Change—the incremental adjustment of current practices, policies, and processes—has always been a part of doing business. And, over time, most companies become set in their ways of managing change. The very idea of change becomes rigidly defined, and success is measured against standards that themselves have failed to adapt to the times. The result is a dangerous situation in which companies convince themselves that their current efforts to foster and manage profitable change are sufficient.
Transformation, on the other hand, represents a comprehensive break from a company’s traditional presumptions and the adoption of new operating paradigms. It is in no way incompatible with change, but is fueled by a growth mindset, lean experimentation, and an ability to accept failure as a necessary step for success.
Too many organizations fail to fully understand and honor the crucial difference between change and transformation. They may undertake initiatives to eliminate waste and redundancy, invest heavily in their technology infrastructures, and develop innovative new products and services—and yet they still fail to transform themselves in a way that supports long-term success. The problem doesn’t lie with efficiency, technology, or innovation. It lies with leadership’s conflation of those healthy change factors with a commitment to proper transformation.
Customers are the key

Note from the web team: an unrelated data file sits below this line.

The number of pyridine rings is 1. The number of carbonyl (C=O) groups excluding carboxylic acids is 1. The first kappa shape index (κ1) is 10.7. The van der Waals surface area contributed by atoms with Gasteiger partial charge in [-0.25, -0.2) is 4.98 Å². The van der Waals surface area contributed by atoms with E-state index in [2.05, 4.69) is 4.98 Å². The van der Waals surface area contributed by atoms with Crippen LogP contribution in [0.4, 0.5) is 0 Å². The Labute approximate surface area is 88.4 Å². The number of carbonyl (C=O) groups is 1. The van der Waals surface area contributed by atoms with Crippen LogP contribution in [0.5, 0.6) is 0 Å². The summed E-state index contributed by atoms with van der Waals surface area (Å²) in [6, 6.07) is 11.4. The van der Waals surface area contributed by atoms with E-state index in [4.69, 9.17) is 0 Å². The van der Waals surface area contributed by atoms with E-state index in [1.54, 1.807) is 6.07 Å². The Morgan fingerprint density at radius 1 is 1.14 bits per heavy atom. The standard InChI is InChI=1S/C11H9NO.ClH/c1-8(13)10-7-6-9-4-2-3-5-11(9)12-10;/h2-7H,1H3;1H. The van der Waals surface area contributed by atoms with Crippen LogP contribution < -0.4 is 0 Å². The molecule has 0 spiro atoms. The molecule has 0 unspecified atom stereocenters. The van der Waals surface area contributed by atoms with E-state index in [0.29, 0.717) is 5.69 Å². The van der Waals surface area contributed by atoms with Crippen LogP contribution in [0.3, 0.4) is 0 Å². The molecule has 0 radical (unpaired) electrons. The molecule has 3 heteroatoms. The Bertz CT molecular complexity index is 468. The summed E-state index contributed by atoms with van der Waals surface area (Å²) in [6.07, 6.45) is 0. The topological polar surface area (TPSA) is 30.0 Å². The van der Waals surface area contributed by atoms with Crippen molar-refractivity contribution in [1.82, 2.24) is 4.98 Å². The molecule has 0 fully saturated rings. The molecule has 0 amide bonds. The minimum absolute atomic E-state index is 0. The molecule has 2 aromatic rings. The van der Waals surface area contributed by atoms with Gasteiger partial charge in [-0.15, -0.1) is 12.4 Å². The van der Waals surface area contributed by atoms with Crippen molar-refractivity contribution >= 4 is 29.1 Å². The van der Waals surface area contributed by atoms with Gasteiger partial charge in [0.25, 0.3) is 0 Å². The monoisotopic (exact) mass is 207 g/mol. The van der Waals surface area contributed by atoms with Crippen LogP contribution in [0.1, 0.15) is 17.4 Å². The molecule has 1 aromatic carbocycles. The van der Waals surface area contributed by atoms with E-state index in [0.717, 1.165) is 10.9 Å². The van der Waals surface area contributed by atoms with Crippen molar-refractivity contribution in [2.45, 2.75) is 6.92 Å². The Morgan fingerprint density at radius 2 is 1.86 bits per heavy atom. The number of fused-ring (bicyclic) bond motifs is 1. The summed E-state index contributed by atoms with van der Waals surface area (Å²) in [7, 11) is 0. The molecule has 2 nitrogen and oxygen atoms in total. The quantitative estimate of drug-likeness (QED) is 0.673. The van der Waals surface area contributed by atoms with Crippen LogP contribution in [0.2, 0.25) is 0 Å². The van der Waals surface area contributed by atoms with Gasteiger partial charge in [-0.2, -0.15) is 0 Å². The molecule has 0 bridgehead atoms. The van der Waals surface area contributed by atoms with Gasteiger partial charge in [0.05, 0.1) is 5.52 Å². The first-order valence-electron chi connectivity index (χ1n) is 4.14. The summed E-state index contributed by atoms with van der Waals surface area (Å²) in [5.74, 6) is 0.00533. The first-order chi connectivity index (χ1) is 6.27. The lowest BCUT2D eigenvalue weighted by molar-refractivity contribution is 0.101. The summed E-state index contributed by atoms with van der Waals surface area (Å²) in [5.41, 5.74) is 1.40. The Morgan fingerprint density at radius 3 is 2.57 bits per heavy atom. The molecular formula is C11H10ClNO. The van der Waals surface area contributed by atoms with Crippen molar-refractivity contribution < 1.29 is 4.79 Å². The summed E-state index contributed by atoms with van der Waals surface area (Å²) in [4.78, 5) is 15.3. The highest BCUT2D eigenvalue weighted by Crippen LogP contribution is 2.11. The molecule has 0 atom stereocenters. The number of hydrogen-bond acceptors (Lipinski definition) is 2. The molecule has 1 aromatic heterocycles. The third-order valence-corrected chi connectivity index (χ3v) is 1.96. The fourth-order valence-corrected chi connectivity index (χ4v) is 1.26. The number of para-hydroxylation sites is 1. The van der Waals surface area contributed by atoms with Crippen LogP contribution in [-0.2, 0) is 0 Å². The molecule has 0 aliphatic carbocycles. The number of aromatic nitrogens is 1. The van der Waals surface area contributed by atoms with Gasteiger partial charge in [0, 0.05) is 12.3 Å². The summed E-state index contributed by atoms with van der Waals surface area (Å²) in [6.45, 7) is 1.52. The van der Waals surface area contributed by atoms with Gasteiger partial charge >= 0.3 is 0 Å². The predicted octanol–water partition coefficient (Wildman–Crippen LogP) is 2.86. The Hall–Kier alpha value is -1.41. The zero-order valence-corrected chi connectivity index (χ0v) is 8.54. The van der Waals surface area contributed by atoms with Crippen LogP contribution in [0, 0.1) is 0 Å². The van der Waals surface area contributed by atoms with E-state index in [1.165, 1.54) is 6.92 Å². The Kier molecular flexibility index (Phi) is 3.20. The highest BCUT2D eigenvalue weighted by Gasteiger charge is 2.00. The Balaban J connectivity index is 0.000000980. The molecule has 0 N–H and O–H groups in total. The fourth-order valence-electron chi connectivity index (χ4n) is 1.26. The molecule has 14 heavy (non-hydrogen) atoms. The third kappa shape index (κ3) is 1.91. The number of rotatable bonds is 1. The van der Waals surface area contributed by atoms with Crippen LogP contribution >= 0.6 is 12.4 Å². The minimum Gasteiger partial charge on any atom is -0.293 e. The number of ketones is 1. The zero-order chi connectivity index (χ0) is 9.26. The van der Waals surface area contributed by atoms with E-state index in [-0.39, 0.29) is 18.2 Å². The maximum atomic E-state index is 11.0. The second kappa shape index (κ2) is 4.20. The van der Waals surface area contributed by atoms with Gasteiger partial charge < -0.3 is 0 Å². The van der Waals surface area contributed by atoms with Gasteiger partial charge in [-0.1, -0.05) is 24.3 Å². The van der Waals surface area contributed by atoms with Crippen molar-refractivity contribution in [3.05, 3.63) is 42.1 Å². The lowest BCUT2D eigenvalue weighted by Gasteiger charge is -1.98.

Customers drive market changes, and every successful business transformation is geared toward better understanding and serving current and prospective customers. This is easier said than done. Companies must be prepared to accept inconvenient realities—for instance, that customers most want features and services already being provided by competitors—and they must respond to those realities with new offerings at a pace that matches the market’s ability to adopt them, at a high level of quality.
This requires more than a bit more market research and a few more dollars spent on R&D. It requires a wholesale shift in the way a company sees itself in the marketplace. Transformation must be undertaken thoughtfully and purposefully, but also sustainably, in a way that makes the best possible use of the organization’s core competencies.
The 4 x 3 approach, explained
Successful transformations can be wildly different in their specific goals and methods of execution but, from a bird’s eye view, they tend to follow a common structure of four themes: portfolio management, business outcomes, flow modernization, and generative culture. Each of these themes is supported by three primary steps.
Let’s look at each in detail.
Among the most difficult, and also fundamental, questions any company needs to ask itself is: What do we offer our customers? That might be why so many successful companies find it easier to add to their portfolios than they do to reduce them. When a company divests an offering from its portfolio, it must be prepared to forgo some of the return on its long-term investments, including the investments it has made in its staff.